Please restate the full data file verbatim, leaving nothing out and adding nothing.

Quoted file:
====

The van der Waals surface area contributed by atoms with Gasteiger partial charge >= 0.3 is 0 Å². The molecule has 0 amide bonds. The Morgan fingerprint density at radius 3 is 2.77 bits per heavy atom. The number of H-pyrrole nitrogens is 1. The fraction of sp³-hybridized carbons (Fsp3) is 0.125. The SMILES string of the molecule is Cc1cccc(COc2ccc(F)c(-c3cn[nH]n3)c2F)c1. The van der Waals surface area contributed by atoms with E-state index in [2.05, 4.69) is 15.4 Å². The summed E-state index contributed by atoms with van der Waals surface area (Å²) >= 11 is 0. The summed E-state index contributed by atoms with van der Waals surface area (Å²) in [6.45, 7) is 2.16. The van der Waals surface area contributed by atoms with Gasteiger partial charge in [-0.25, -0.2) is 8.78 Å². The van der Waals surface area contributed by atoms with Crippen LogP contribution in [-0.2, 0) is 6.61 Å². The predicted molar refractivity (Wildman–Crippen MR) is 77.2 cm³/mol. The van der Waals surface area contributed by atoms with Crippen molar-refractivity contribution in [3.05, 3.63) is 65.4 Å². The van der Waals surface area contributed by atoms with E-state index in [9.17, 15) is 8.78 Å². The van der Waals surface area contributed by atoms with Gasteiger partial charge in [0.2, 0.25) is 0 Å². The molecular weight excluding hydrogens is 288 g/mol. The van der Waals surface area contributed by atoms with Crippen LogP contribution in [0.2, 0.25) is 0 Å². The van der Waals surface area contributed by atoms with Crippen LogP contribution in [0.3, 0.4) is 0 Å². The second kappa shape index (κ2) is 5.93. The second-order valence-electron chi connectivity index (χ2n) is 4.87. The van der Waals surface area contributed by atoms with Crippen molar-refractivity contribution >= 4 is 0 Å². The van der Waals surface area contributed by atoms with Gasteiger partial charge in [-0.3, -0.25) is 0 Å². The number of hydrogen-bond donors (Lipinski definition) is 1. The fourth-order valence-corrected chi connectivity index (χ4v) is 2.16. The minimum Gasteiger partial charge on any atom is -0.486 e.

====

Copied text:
The van der Waals surface area contributed by atoms with Gasteiger partial charge >= 0.3 is 0 Å². The molecule has 0 amide bonds. The Morgan fingerprint density at radius 3 is 2.77 bits per heavy atom. The number of H-pyrrole nitrogens is 1. The fraction of sp³-hybridized carbons (Fsp3) is 0.125. The SMILES string of the molecule is Cc1cccc(COc2ccc(F)c(-c3cn[nH]n3)c2F)c1. The van der Waals surface area contributed by atoms with E-state index in [2.05, 4.69) is 15.4 Å². The summed E-state index contributed by atoms with van der Waals surface area (Å²) >= 11 is 0. The summed E-state index contributed by atoms with van der Waals surface area (Å²) in [6.45, 7) is 2.16. The van der Waals surface area contributed by atoms with Gasteiger partial charge in [-0.25, -0.2) is 8.78 Å². The van der Waals surface area contributed by atoms with Crippen LogP contribution in [-0.2, 0) is 6.61 Å². The predicted molar refractivity (Wildman–Crippen MR) is 77.2 cm³/mol. The van der Waals surface area contributed by atoms with Crippen molar-refractivity contribution in [3.05, 3.63) is 65.4 Å². The van der Waals surface area contributed by atoms with E-state index in [9.17, 15) is 8.78 Å². The van der Waals surface area contributed by atoms with Gasteiger partial charge in [0.2, 0.25) is 0 Å². The molecular weight excluding hydrogens is 288 g/mol. The van der Waals surface area contributed by atoms with Crippen LogP contribution in [0.2, 0.25) is 0 Å². The van der Waals surface area contributed by atoms with Crippen LogP contribution in [0.3, 0.4) is 0 Å². The second kappa shape index (κ2) is 5.93. The second-order valence-electron chi connectivity index (χ2n) is 4.87. The van der Waals surface area contributed by atoms with Crippen molar-refractivity contribution >= 4 is 0 Å². The van der Waals surface area contributed by atoms with Gasteiger partial charge in [-0.3, -0.25) is 0 Å². The number of hydrogen-bond donors (Lipinski definition) is 1. The fourth-order valence-corrected chi connectivity index (χ4v) is 2.16. The minimum Gasteiger partial charge on any atom is -0.486 e.